Are you tired of seeing your emails end up in the spam folder? Want to protect your business from phishing attacks? Then you need to know about DKIM!
Recent studies show that using DKIM (DomainKeys Identified Mail) significantly increases email deliverability and reduces the risk of phishing attacks. It really can be that easy – with just a few simple steps, you can protect your emails from being diverted to spam, and your business from the growing problem of cyber threats.
Let’s get started!
What Is DKIM?
DKIM (DomainKeys Identified Mail) is a method of authenticating the origin of an email message. It allows the person receiving the message to check that it was actually sent by the domain it claims to be sent from, and that it hasn’t been modified during transit.
Using DKIM helps to protect against spoofing and phishing attacks, in which attackers try to trick recipients into thinking that an email is from a legitimate source, when it is actually from an unauthorized or malicious source. It also helps to improve email deliverability, by allowing email servers to more easily distinguish legitimate messages from spam or other types of unwanted email.
How Does DKIM Work?
When a domain owner wants to use DKIM to authenticate their emails, they first generate a private/public key pair and publish the public key in their DNS records. The private key is used to create a digital signature, which is added to the headers of each email sent from that domain.
The signature is an encrypted message that is unique to each email, and it contains information about the email, such as the sender, the recipient, and the date and time it was sent. It also includes a hash of the email’s content, a fixed-length string of characters generated using a mathematical function.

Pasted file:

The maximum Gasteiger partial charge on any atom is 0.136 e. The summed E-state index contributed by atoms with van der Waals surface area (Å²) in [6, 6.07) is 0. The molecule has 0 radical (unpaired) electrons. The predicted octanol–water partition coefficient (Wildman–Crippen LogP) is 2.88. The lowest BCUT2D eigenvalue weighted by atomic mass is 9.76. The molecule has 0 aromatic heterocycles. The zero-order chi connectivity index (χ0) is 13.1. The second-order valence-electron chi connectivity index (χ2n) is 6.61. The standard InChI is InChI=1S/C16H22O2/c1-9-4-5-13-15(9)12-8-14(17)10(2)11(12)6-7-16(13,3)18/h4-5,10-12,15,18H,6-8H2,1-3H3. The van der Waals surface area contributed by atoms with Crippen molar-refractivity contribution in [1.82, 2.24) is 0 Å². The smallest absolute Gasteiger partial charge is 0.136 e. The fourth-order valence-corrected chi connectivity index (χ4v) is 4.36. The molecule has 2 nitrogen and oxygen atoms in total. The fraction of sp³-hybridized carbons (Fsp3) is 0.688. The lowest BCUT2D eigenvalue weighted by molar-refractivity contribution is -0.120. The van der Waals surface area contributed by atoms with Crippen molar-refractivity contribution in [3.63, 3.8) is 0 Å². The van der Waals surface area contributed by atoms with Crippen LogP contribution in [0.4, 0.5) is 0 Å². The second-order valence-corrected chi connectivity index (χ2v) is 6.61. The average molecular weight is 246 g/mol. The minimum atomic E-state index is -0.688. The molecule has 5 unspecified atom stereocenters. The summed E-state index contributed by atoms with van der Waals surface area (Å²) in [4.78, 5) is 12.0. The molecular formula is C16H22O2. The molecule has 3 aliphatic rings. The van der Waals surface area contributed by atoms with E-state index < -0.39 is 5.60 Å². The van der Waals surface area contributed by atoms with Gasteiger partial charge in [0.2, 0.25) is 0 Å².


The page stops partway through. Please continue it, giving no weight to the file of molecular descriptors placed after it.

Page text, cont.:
When an email server receives an email with a DKIM signature, the server retrieves the public key from the DNS records and uses it to verify the signature. This involves decrypting the signature using the public key, and then comparing the resulting information to the email itself. If the information matches and the signature is valid, the email is considered authentic.
If the signature is invalid or cannot be verified, it could indicate that the email has either been modified in transit, or is not from the domain it claims to be. In this case, the server may mark the email as spam or block it altogether, to protect the recipient from potentially malicious or unwanted content.
Why Do Your Emails Need DKIM?
Email security is vital for protecting the confidentiality, integrity, and availability of email communication. It is essential for businesses, organizations, and individuals who rely on email as a primary means of communication, as email is often used to transmit sensitive information, such as financial data, personal information, and confidential documents.
There are two main problems with email – reliable delivery of outgoing emails and the potential threat of phishing attacks from incoming emails. According to Statista, a leading market and consumer data provider, out of 336.41 billion emails sent in July 2021, almost 283 billion emails were spam.
Phishing attacks can trick recipients into disclosing sensitive information or downloading malware. These attacks often rely on spoofing the sender’s address or domain, so the email appears to be from a trusted source. The Anti-Phishing Working Group (APWG), an international coalition of counter-cybercrime responders and forensic investigators, concluded that the third quarter of 2022 was the worst quarter for phishing that APWG has ever observed. They observed a total of 1.2 million phishing attacks, a new record.